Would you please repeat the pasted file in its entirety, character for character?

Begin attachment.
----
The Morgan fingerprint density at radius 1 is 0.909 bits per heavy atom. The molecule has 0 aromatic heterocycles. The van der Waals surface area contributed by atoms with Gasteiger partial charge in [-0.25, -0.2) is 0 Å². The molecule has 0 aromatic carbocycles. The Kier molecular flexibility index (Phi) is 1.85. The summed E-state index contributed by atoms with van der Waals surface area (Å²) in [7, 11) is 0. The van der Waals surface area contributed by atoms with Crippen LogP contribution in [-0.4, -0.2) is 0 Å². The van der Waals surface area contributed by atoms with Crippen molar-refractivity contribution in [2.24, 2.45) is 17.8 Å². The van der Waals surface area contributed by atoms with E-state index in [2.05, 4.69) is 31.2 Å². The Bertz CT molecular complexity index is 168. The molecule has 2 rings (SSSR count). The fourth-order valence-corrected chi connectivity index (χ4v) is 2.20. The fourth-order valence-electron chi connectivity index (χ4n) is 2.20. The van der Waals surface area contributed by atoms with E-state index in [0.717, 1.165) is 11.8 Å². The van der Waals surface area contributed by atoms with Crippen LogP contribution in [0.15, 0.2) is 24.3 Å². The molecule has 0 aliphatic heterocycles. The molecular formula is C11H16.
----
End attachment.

The Morgan fingerprint density at radius 1 is 0.909 bits per heavy atom. The molecule has 0 aromatic heterocycles. The van der Waals surface area contributed by atoms with Gasteiger partial charge in [-0.25, -0.2) is 0 Å². The molecule has 0 aromatic carbocycles. The Kier molecular flexibility index (Phi) is 1.85. The summed E-state index contributed by atoms with van der Waals surface area (Å²) in [7, 11) is 0. The van der Waals surface area contributed by atoms with Crippen LogP contribution in [-0.4, -0.2) is 0 Å². The van der Waals surface area contributed by atoms with Crippen molar-refractivity contribution in [2.24, 2.45) is 17.8 Å². The van der Waals surface area contributed by atoms with E-state index in [2.05, 4.69) is 31.2 Å². The Bertz CT molecular complexity index is 168. The molecule has 2 rings (SSSR count). The fourth-order valence-corrected chi connectivity index (χ4v) is 2.20. The fourth-order valence-electron chi connectivity index (χ4n) is 2.20. The van der Waals surface area contributed by atoms with E-state index in [0.717, 1.165) is 11.8 Å². The van der Waals surface area contributed by atoms with Crippen LogP contribution in [0.15, 0.2) is 24.3 Å². The molecule has 0 aliphatic heterocycles. The molecular formula is C11H16.